Troponins in intensive care unit and other nonischemic acute conditions

Troponin elevations are common in patients in the intensive care unit and are associated with adverse prognosis regardless of the underlying disease state.[43] Some elevation of cTn values may reflect type 2 MI due to underlying coronary artery disease and increased myocardial oxygen demand, whereas in other patients, type 1 MI may occur because of plaque disruption leading to thrombosis in a coronary artery. Sepsis can also cause myocardial dysfunction and troponin elevation. Pulmonary thromboembolism is a great masquerade and can present with ECG changes, chest pain, and troponin elevation.[44] It is frequently challenging for the clinician caring for a critically ill patient to decide on a plan of action when the patient has elevated cTn values. The general condition of the patient, clinical symptoms, ECG changes, echocardiographic abnormalities, and serial troponins are all considered in deciding the treatment plan.

Imaging unveils the injury mechanisms – The costly omission

Myocardial imaging is an underutilized entity in the setting of acute myocardial injury for the cost constraints and lack of availability in India. The high tissue contrast and resolution of CMR provide an accurate assessment of myocardial structure and function.[45] Paramagnetic contrast agents can be used to assess myocardial perfusion and the increase in extracellular space that is associated with the fibrosis of prior MI (detected by LGE-CMR). CMR also can identify the presence and extent of myocardial edema/inflammation, allowing the distinction of acute versus chronic myocardial injury. In patients with possible acute MI but unobstructed coronary arteries, CMR can help to diagnose alternative conditions such as myocarditis, takotsubo cardiomyopathy, MINOCA, embolic infarction, or MI with spontaneous recanalization. In the case of late presentation after suspected MI, the presence of a regional abnormality of myocardial motion, thickening, thinning, or scar in the absence of a nonischemic cause provides supportive evidence of past MI. The spectrum of myocardial injury and various patterns of involvement on CMR is shown in Figure 1. Similarly, CT coronary angiography (CTCA) may be used to diagnose coronary artery disease in patients with acute coronary syndrome, low-to-intermediate risk, and with normal troponins at presentation. High-sensitive Troponin I followed by CTCA improves acute coronary syndrome risk stratification accuracy and work-up in acute chest pain patients.[46] CTCA can also identify specific plaque characteristics in acute coronary syndromes, however, this application did find adequate utility in routine clinical practice.[47]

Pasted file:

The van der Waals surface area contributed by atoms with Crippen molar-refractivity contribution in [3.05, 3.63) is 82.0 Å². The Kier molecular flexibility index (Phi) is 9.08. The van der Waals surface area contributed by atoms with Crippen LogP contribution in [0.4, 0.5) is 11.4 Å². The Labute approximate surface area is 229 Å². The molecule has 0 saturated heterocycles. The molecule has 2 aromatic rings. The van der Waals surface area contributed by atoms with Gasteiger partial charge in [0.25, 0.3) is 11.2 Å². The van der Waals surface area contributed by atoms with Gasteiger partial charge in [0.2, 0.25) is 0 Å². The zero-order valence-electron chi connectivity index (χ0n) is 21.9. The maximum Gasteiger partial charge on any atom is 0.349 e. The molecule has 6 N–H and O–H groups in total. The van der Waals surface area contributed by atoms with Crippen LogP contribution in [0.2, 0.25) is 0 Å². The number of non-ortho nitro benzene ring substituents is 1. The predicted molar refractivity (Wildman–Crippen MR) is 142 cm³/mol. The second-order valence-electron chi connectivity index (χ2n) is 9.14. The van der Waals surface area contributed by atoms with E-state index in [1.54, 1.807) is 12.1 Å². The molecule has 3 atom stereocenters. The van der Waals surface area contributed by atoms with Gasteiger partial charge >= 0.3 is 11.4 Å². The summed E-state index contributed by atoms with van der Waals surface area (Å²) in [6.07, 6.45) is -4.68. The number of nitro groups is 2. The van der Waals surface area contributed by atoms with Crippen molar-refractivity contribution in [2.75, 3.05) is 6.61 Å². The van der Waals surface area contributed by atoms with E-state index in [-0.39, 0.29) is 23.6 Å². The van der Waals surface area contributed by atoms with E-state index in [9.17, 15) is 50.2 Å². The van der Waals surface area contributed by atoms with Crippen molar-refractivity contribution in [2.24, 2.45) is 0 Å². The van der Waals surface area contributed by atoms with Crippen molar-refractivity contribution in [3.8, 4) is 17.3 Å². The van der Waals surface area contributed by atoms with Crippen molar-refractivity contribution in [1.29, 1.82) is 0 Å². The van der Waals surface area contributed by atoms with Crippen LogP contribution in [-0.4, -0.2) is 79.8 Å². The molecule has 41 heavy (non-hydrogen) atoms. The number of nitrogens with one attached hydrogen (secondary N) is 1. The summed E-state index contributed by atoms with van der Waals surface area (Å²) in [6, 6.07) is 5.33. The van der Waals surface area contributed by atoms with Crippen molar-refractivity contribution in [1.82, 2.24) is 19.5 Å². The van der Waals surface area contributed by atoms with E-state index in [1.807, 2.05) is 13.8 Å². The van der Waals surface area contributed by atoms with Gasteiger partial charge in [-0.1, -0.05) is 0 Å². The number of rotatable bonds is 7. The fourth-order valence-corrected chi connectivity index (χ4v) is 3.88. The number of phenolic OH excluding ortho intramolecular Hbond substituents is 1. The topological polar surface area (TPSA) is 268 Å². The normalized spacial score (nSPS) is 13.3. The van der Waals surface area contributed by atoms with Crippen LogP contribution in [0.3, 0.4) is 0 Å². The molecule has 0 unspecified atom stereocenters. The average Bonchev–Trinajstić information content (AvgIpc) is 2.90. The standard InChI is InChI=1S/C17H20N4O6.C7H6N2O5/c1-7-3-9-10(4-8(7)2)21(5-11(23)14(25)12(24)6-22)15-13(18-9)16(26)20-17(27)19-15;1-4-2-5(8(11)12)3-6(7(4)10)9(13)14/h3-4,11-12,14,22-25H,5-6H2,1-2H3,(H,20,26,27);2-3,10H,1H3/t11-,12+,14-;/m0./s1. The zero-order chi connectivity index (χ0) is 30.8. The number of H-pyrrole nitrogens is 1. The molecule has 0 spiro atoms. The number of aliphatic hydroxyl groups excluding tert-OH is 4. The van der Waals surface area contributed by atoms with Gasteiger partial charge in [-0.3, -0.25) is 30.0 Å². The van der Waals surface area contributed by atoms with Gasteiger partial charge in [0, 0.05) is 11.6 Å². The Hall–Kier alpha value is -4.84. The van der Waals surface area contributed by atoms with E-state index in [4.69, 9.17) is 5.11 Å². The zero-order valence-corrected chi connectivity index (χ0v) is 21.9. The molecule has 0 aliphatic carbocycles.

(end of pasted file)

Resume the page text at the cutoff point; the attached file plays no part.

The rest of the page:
Figure 1: